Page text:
US Embassy warns citizens in China after 'abnormal' sound injures consulate worker

US Embassy warns citizens in China after 'abnormal' sound injures consulate worker

The State Department has urged USA citizens in China to report any "symptoms or medical problems" they notice while in the country to a medical professional after a government employee experienced "subtle and vague, but abnormal, sensations of sound and pressure".

The US State Department is looking into whether the report is similar to incidents in Cuba in 2016 and 2017, an American official told CNN, in which so-called "sonic attacks" on diplomats and family members led to a reduction in staffing there.

"The department is taking this incident very seriously and is working to determine the cause and impact of the incident", said a United States embassy spokeswoman, Jinnie Lee.

The Post reports that Chinese and USA officials are looking into the matter.

The cause of the injuries is now unknown, and no other employees have experienced similar symptoms at this time.

"A USA government employee in China recently reported subtle and vague, but abnormal, sensations of sound and pressure", read the government's health alert published on the us embassy in China website Wednesday.

Last October, the State Department ordered non-essential embassy personnel and the families of all staff to leave Havana, arguing the USA could not protect them from unexplained illnesses that have harmed at least 24 Americans.

The State Department said in its Wednesday statement that anyone who experienced "unusual acute auditory or sensory phenomena" while in China should move away from the source of the noise.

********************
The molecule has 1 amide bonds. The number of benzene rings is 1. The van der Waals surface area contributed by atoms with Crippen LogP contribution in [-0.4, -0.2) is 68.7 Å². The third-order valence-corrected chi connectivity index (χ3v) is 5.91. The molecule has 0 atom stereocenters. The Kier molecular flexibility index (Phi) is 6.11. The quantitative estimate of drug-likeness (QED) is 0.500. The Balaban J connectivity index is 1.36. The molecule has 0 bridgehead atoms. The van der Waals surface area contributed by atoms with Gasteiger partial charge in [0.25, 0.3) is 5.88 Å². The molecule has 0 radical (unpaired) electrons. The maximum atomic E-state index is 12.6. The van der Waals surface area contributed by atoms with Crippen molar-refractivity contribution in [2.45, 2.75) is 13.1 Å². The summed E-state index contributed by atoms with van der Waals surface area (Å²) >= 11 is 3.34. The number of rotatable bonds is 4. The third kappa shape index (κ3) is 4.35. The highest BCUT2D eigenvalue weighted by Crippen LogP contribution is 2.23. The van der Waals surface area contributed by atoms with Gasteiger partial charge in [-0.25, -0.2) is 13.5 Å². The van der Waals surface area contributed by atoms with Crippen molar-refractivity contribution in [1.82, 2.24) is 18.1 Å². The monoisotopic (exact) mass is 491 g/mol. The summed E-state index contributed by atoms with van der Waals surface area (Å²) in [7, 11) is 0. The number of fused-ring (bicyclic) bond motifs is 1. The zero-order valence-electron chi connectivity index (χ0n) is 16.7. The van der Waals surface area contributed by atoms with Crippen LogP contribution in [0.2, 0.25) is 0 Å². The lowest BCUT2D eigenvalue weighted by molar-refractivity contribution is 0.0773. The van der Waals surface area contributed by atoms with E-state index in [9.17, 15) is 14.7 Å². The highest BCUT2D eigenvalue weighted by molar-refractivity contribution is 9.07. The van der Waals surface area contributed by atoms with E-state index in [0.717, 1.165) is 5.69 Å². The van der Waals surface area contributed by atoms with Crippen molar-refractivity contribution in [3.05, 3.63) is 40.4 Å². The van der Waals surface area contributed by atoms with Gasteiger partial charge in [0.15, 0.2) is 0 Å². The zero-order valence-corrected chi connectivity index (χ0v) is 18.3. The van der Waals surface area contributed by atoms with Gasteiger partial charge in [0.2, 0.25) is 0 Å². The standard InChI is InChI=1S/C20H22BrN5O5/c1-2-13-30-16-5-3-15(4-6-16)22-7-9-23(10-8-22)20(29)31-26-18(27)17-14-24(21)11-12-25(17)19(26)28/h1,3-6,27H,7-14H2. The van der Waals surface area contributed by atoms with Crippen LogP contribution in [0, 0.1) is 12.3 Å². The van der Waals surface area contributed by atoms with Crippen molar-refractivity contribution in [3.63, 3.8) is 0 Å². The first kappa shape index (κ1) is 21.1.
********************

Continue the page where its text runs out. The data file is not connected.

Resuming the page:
The report comes as the U.S.is seeking to negotiate concessions from China to narrow its trade deficit.

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The worker was sent to the United States for further evaluation.

USA diplomats there experienced possible "sonic attacks", and the US eventually reduced the number of American employees there.

Emily Rauhala, The Washington Post's China correspondent, reported that the State Department confirmed the USA worker's ailment was diagnosed as a mild traumatic brain injury, something U.S. officials in Cuba also experienced.

"The clinical findings of this evaluation matched mild traumatic brain injury (MTBI)", the embassy said.

"We can not at this time connect it with what happened in Havana, but we are investigating all possibilities", a U.S. Embassy official said.

China's Foreign Ministry are investigating the incident in Guangzhou but is yet to comment.

Of the 21 medically confirmed USA victims, some have permanent hearing loss or concussions, while others suffered nausea, headaches and ear-ringing.

It added that U.S. Secretary of State Mike Pompeo told lawmakers that the "sonic attack" in China was "medically similar" to the incidents in Cuba.

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